As an investor, you might wonder what the new year has in store for you. While economic and market forces are, as always, somewhat unpredictable, the overall outlook is generally favorable — and by making the right moves, you can further improve your chances of making 2010 a good year for your portfolio.
And one of the best moves you can make is to stay invested. If you had jumped out of the market during the long downturn from late 2007 through March 2009, you would have missed quite a rally. In fact, the Dow Jones Industrial Average staged a considerable comeback from its March lows, climbing 61.1 percent. The S & P 500 rose 66.7 percent off of its low.
Still, it’s unlikely that we’ll experience returns in this neighborhood for 2010. Although we may see reasonably strong growth in corporate earnings — a key driver of stock prices — stocks are no longer as undervalued as they were when the rally began.
However, although we still face some significant issues, such as high unemployment and tight credit, most experts predict that the economic recovery will continue in 2010, though not at a sizzling pace. And a growing economy is usually good news for investors.
Of course, despite the potentially favorable investment environment, there’s always the possibility of bumps in the road. To protect yourself, consider taking these steps:
• Stick with "buy and hold." Despite some claims that "buy-and-hold" is no longer a viable investment strategy given today’s volatile markets, it worked pretty well for those investors who were patient enough to ride out the bear market. Continue looking for quality investments and holding them until they no longer meet your needs or until the fundamentals of the investments themselves change.
• Own some short-term investments. During the long bear market, short-term investments, particularly cash, held up better than most other assets. Yet many investors had too little cash in their portfolios. Don’t make that mistake. Keep an appropriate amount of cash for your age, income level, risk tolerance and long-term goals.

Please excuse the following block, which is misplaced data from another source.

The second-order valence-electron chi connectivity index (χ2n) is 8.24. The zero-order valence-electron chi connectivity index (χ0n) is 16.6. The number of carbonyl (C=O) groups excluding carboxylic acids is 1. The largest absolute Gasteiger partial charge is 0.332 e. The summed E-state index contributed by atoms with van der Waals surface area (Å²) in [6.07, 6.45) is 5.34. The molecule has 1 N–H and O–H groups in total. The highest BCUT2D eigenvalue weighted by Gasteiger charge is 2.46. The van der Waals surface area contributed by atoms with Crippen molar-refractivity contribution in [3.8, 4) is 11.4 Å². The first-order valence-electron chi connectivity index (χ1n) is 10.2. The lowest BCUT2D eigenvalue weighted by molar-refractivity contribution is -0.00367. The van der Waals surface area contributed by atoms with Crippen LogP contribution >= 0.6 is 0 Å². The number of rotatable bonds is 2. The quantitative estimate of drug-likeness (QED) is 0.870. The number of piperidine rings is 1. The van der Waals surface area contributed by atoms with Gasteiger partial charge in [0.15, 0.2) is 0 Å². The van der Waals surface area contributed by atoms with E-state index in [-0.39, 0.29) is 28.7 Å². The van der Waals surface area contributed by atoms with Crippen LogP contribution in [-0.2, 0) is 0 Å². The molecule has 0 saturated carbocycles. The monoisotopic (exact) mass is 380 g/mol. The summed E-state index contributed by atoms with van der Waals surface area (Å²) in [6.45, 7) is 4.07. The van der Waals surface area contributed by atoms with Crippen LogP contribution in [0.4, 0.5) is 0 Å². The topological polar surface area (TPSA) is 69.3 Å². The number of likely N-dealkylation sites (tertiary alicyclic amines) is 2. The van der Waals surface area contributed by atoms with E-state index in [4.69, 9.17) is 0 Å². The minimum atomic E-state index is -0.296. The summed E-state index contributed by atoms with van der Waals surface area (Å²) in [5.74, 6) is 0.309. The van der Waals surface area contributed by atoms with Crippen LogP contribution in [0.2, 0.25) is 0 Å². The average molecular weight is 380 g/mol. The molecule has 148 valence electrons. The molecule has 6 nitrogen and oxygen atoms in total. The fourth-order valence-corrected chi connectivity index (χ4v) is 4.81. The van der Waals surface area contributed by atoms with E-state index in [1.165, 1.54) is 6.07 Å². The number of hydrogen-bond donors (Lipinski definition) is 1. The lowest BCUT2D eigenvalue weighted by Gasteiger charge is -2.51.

• Consider adding fixed-income investments. By owning some fixed-income vehicles, such as bonds, you can help reduce the effects of volatility on your portfolio. And if you hold your bonds until maturity, which is often a wise move, you can rely on them for a source of steady income. As always, make sure you understand the risks before investing.
• Watch for changes in investment taxes. In the coming year, the tax rate may increase for long-term capital gains and stock dividends. If that happens, you may need to review your investment mix. However, even if the long-term capital gains rate rises, you’ll still likely be better off holding quality investments for many years, thereby giving them the time to potentially overcome short-term price volatility. And even if taxes rise on dividends, dividend-paying stocks, with their ability to provide both income and growth potential, can be a valuable part of your portfolio. (Keep in mind, though, that companies may reduce or eliminate dividends at any time.)
No one can say for sure what 2010 will bring to the investment world. But by preparing your investment strategy for a range of possibilities, and by making changes as needed, you can make this a year of progress toward your important financial goals.
This article was written by Edward Jones for use by your local Edward Jones Financial Advisor.